Women's Human Rights Resources Database

 

Your search for the subject "Property Law and Housing Rights" found 15 records.

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Documents by United Nations Bodies and Agencies

1
United Nations Committee on Economic, Social and Cultural Rights, General Comment 7: The right to adequate housing: forced evictions (Art. 11.1) , E/C.12/1997/4 (1997)

General Comment 7 by the United Nations Committee on Economic, Social and Cultural Rights provides clarification on the right to adequate housing. Within the Comment, the Committee defines the term "forced evictions" and describes the extent of forced evictions globally. The Committee notes that the practice of forced evictions is linked to other human rights violations, such as the right to life, security of the person, non-interference with privacy, family and home and the right to the peaceful enjoyment of possessions. The comment specifically notes the vulnerability of women to forced evictions and links this to the persistent statutory discrimination of women's ownership of property.

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2
United Nations Centre for Human Settlements (UN-HABITAT), On Removing Discrimination Against Women in Respect of Property and Inheritance Rights, UN-HABITAT: Tools on Improving Women's Secure Tenure, Series 2, No.1, December 2004

This report begins with an overview of property, inheritance and housing rights under international law. Following this introduction is a review of factors at the national level which prevent the full enjoyment of human rights by women. The report contains a detailed chart of countries which fail to recognize women's equality rights in their domestic legislation, specifically highlighting the legislation of the targeted countries which prevents the enjoyment of women's property and housing rights. The final section of the paper reviews some potential best practices in ensuring that women are able to access the full range of their human rights.

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3
Erturk, Yakin, UN Commission on Human Rights, Report of Special Rapporteur on Violence Against Women, Its Causes and Consequences - Intersections of Violence Against Women and HIV/AIDS (Delivered at the 61st Session of the Commission on Human Rights), U.N. Doc E/CN4/2005/72 (2005)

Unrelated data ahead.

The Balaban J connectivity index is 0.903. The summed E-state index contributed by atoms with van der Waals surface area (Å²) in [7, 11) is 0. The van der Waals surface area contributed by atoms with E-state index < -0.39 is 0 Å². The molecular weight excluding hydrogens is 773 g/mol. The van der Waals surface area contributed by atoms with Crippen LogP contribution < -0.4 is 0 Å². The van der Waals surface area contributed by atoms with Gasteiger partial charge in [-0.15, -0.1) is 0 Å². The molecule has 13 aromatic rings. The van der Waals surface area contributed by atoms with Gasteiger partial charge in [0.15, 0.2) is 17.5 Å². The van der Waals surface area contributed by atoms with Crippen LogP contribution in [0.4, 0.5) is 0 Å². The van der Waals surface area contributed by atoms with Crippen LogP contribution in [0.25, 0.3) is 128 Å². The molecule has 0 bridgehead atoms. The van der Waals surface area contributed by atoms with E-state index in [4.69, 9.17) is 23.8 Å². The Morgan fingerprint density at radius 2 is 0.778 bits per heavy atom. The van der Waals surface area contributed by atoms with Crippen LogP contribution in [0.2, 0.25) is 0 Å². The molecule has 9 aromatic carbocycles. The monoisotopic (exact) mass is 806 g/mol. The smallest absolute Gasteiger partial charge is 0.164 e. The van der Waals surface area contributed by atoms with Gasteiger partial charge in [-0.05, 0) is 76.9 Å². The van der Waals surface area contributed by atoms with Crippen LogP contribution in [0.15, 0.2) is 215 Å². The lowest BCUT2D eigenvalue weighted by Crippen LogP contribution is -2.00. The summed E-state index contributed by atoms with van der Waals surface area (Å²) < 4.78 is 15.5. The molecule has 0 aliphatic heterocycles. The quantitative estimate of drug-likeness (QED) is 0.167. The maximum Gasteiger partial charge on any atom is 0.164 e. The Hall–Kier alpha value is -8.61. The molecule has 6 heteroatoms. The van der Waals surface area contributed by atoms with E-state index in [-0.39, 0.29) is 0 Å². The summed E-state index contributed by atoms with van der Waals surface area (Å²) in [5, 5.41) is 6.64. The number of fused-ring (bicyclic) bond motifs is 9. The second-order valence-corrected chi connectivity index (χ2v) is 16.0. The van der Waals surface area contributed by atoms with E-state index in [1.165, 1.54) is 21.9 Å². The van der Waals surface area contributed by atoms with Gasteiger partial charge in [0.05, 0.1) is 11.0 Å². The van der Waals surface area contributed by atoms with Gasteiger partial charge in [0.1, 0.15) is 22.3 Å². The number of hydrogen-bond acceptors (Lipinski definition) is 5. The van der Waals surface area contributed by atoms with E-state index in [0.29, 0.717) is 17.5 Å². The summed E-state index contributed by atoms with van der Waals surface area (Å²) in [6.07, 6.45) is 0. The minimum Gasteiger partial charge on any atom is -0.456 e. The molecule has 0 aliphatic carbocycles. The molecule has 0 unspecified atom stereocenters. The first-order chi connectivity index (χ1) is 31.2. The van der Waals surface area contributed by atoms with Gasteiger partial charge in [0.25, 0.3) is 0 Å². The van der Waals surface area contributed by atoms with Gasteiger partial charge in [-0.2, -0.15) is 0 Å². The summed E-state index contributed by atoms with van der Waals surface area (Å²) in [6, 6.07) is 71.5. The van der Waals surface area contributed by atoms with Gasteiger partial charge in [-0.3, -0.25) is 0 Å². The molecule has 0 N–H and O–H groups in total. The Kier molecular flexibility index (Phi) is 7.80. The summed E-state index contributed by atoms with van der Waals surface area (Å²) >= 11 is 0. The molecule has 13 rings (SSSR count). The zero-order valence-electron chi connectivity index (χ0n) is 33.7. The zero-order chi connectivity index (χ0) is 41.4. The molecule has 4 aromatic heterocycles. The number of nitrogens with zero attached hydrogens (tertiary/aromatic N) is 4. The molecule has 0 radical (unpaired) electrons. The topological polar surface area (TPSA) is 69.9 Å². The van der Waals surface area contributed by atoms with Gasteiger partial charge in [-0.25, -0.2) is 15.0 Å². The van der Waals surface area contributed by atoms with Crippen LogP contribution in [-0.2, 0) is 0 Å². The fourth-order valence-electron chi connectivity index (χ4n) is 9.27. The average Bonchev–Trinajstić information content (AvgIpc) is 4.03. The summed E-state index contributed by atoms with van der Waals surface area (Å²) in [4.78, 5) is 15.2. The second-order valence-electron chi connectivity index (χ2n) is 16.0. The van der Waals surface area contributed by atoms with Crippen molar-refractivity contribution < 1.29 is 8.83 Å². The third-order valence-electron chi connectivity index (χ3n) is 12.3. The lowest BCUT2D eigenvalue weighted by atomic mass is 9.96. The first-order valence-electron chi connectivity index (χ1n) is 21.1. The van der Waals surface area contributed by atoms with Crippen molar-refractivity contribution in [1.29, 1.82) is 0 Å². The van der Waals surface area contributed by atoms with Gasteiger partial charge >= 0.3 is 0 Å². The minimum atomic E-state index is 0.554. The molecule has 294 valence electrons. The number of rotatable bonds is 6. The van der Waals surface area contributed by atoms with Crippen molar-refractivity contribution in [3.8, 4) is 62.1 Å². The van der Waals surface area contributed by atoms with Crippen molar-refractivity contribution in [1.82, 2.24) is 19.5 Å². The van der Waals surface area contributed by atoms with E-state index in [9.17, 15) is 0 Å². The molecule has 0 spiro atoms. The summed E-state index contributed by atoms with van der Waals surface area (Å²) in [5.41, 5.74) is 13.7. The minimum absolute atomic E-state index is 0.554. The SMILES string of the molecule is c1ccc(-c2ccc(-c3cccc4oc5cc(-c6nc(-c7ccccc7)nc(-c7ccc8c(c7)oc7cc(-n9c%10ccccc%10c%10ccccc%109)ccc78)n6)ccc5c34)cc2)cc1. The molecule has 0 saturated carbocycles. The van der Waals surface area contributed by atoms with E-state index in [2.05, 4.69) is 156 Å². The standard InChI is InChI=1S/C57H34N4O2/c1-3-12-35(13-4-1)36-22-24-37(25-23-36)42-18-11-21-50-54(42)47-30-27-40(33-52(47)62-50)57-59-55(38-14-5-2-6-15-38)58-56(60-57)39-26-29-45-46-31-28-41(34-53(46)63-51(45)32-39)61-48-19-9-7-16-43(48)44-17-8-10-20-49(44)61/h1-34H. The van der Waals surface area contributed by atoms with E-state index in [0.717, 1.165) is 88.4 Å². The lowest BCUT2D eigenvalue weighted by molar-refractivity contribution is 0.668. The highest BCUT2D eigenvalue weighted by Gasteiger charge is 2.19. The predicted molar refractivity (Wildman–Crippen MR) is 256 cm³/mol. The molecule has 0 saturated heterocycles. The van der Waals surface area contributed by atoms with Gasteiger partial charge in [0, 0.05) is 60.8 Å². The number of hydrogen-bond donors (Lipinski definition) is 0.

This report analyzes the interconnections between VAW and HIV/AIDS, considering violence to be both a cause and consequence of HIV/AIDS. Discrimination against women, due to gender inequality, is compounded at the intersection of patriarchy and other sites of oppression, which subjugate women to a continuum of violence and make them susceptible to HIV/AIDS. As a result, women with HIV/AIDS are subjected to even further stigmas, and suffer from social ostracism, withdrawal of family care, loss of property rights, and even further violence. The Special Rapporteur calls upon States to recognize and act upon the intersection of the HIV/AIDS issue and VAW.

4
Rights and Reality: Are Women's Equal Rights to Land, Housing and Property Implemented in East Africa?, UN-HABITAT (2002)

This comprehensive report on the implementation of property and housing rights for women in East Africa also contains general information on women's property rights. Chapter 1 begins by discussing the various components of international law regarding property and housing rights and the extent to which these are binding upon states. The chapter then proceeds to review the interpretation of the right to property and housing with regards to women. The remainder of the report focuses specifically on the status of women's property and housing rights in Tanzania, Kenya and Uganda.

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5
Kothari, Miloon, Women and adequate housing: Study by the Special Rapporteur on adequate housing, United Nations Commission on Human Rights E/CN.4/2005/43 (2005)

This report to the United Nations (UN) Commission on Human Rights by the Special Rapporteur on adequate housing considers women's right to housing within the broader context of other human rights. The report notes that although national and international laws establish the right to housing for women, a significant gap exists between the legal rights and the realization of these rights for women. Connections between the right to housing and violence against women are also reviewed. The recommendations call for the implementation of innovative government policies to ensure the full realization of the right to housing.

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6